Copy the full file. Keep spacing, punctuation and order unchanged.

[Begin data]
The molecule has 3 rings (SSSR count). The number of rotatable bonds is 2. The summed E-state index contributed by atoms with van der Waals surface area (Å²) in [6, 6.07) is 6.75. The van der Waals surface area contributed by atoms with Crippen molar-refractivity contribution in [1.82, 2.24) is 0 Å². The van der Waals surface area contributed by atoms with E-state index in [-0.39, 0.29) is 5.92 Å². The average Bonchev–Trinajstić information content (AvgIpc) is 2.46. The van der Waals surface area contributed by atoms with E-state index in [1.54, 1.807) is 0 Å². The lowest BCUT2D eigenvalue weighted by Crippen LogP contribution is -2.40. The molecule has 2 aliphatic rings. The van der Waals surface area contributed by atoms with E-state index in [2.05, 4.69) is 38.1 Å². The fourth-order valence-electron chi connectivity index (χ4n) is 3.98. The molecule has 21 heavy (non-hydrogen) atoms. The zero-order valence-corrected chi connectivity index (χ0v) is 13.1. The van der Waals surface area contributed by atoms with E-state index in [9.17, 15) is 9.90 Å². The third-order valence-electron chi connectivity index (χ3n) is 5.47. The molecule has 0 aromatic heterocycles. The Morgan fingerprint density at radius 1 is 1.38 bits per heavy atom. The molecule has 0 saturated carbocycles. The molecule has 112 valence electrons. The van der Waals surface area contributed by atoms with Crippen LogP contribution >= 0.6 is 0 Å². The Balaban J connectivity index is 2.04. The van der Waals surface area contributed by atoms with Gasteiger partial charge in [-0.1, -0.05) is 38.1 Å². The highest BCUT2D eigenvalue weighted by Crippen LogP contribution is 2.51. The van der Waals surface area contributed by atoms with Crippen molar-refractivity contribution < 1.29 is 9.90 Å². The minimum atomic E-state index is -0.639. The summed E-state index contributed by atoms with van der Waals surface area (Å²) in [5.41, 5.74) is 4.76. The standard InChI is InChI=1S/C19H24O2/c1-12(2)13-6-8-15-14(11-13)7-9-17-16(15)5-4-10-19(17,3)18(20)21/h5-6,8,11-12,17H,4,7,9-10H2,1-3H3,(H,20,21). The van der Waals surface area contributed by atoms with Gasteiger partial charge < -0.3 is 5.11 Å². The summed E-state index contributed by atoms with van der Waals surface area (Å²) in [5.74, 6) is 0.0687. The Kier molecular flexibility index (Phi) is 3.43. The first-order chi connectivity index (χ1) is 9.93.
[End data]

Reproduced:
The molecule has 3 rings (SSSR count). The number of rotatable bonds is 2. The summed E-state index contributed by atoms with van der Waals surface area (Å²) in [6, 6.07) is 6.75. The van der Waals surface area contributed by atoms with Crippen molar-refractivity contribution in [1.82, 2.24) is 0 Å². The van der Waals surface area contributed by atoms with E-state index in [-0.39, 0.29) is 5.92 Å². The average Bonchev–Trinajstić information content (AvgIpc) is 2.46. The van der Waals surface area contributed by atoms with E-state index in [1.54, 1.807) is 0 Å². The lowest BCUT2D eigenvalue weighted by Crippen LogP contribution is -2.40. The molecule has 2 aliphatic rings. The van der Waals surface area contributed by atoms with E-state index in [2.05, 4.69) is 38.1 Å². The fourth-order valence-electron chi connectivity index (χ4n) is 3.98. The molecule has 21 heavy (non-hydrogen) atoms. The zero-order valence-corrected chi connectivity index (χ0v) is 13.1. The van der Waals surface area contributed by atoms with E-state index in [9.17, 15) is 9.90 Å². The third-order valence-electron chi connectivity index (χ3n) is 5.47. The molecule has 0 aromatic heterocycles. The Morgan fingerprint density at radius 1 is 1.38 bits per heavy atom. The molecule has 0 saturated carbocycles. The molecule has 112 valence electrons. The van der Waals surface area contributed by atoms with Crippen LogP contribution >= 0.6 is 0 Å². The Balaban J connectivity index is 2.04. The van der Waals surface area contributed by atoms with Gasteiger partial charge in [-0.1, -0.05) is 38.1 Å². The highest BCUT2D eigenvalue weighted by Crippen LogP contribution is 2.51. The van der Waals surface area contributed by atoms with Crippen molar-refractivity contribution < 1.29 is 9.90 Å². The minimum atomic E-state index is -0.639. The summed E-state index contributed by atoms with van der Waals surface area (Å²) in [5.41, 5.74) is 4.76. The standard InChI is InChI=1S/C19H24O2/c1-12(2)13-6-8-15-14(11-13)7-9-17-16(15)5-4-10-19(17,3)18(20)21/h5-6,8,11-12,17H,4,7,9-10H2,1-3H3,(H,20,21). The van der Waals surface area contributed by atoms with Gasteiger partial charge < -0.3 is 5.11 Å². The summed E-state index contributed by atoms with van der Waals surface area (Å²) in [5.74, 6) is 0.0687. The Kier molecular flexibility index (Phi) is 3.43. The first-order chi connectivity index (χ1) is 9.93.